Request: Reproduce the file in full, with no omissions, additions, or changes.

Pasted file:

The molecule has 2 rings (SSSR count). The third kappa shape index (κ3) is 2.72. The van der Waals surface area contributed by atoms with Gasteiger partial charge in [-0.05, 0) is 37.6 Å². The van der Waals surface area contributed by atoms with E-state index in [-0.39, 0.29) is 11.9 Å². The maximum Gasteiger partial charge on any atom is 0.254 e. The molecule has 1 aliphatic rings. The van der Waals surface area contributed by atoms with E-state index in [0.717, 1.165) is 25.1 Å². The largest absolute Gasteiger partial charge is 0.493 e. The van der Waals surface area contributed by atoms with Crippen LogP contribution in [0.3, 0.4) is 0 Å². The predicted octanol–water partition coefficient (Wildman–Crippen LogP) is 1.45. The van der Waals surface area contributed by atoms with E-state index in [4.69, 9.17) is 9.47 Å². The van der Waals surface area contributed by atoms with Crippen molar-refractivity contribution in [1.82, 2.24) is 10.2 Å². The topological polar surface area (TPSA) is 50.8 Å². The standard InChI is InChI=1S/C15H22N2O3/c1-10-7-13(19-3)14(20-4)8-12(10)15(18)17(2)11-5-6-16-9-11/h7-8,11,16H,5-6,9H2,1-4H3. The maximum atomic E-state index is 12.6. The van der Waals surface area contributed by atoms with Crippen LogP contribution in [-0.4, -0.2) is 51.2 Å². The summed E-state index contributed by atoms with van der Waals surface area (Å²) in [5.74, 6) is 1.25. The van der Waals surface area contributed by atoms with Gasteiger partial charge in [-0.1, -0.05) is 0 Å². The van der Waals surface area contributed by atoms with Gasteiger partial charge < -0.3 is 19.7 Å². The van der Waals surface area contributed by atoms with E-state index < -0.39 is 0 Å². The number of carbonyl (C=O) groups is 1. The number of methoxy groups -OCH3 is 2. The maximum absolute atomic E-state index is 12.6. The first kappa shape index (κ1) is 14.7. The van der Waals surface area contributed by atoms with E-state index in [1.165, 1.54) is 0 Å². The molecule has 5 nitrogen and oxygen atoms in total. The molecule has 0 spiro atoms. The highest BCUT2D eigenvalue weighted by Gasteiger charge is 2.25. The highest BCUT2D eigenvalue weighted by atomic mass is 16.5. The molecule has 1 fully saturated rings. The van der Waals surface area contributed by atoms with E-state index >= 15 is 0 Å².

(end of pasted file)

The molecule has 2 rings (SSSR count). The third kappa shape index (κ3) is 2.72. The van der Waals surface area contributed by atoms with Gasteiger partial charge in [-0.05, 0) is 37.6 Å². The van der Waals surface area contributed by atoms with E-state index in [-0.39, 0.29) is 11.9 Å². The maximum Gasteiger partial charge on any atom is 0.254 e. The molecule has 1 aliphatic rings. The van der Waals surface area contributed by atoms with E-state index in [0.717, 1.165) is 25.1 Å². The largest absolute Gasteiger partial charge is 0.493 e. The van der Waals surface area contributed by atoms with Crippen LogP contribution in [0.3, 0.4) is 0 Å². The predicted octanol–water partition coefficient (Wildman–Crippen LogP) is 1.45. The van der Waals surface area contributed by atoms with E-state index in [4.69, 9.17) is 9.47 Å². The van der Waals surface area contributed by atoms with Crippen molar-refractivity contribution in [1.82, 2.24) is 10.2 Å². The topological polar surface area (TPSA) is 50.8 Å². The standard InChI is InChI=1S/C15H22N2O3/c1-10-7-13(19-3)14(20-4)8-12(10)15(18)17(2)11-5-6-16-9-11/h7-8,11,16H,5-6,9H2,1-4H3. The maximum atomic E-state index is 12.6. The van der Waals surface area contributed by atoms with Crippen LogP contribution in [-0.4, -0.2) is 51.2 Å². The summed E-state index contributed by atoms with van der Waals surface area (Å²) in [5.74, 6) is 1.25. The van der Waals surface area contributed by atoms with Gasteiger partial charge in [-0.1, -0.05) is 0 Å². The van der Waals surface area contributed by atoms with Gasteiger partial charge < -0.3 is 19.7 Å². The van der Waals surface area contributed by atoms with E-state index < -0.39 is 0 Å². The number of carbonyl (C=O) groups is 1. The number of methoxy groups -OCH3 is 2. The maximum absolute atomic E-state index is 12.6. The first kappa shape index (κ1) is 14.7. The van der Waals surface area contributed by atoms with E-state index in [1.165, 1.54) is 0 Å². The molecule has 5 nitrogen and oxygen atoms in total. The molecule has 0 spiro atoms. The highest BCUT2D eigenvalue weighted by Gasteiger charge is 2.25. The highest BCUT2D eigenvalue weighted by atomic mass is 16.5. The molecule has 1 fully saturated rings. The van der Waals surface area contributed by atoms with E-state index >= 15 is 0 Å².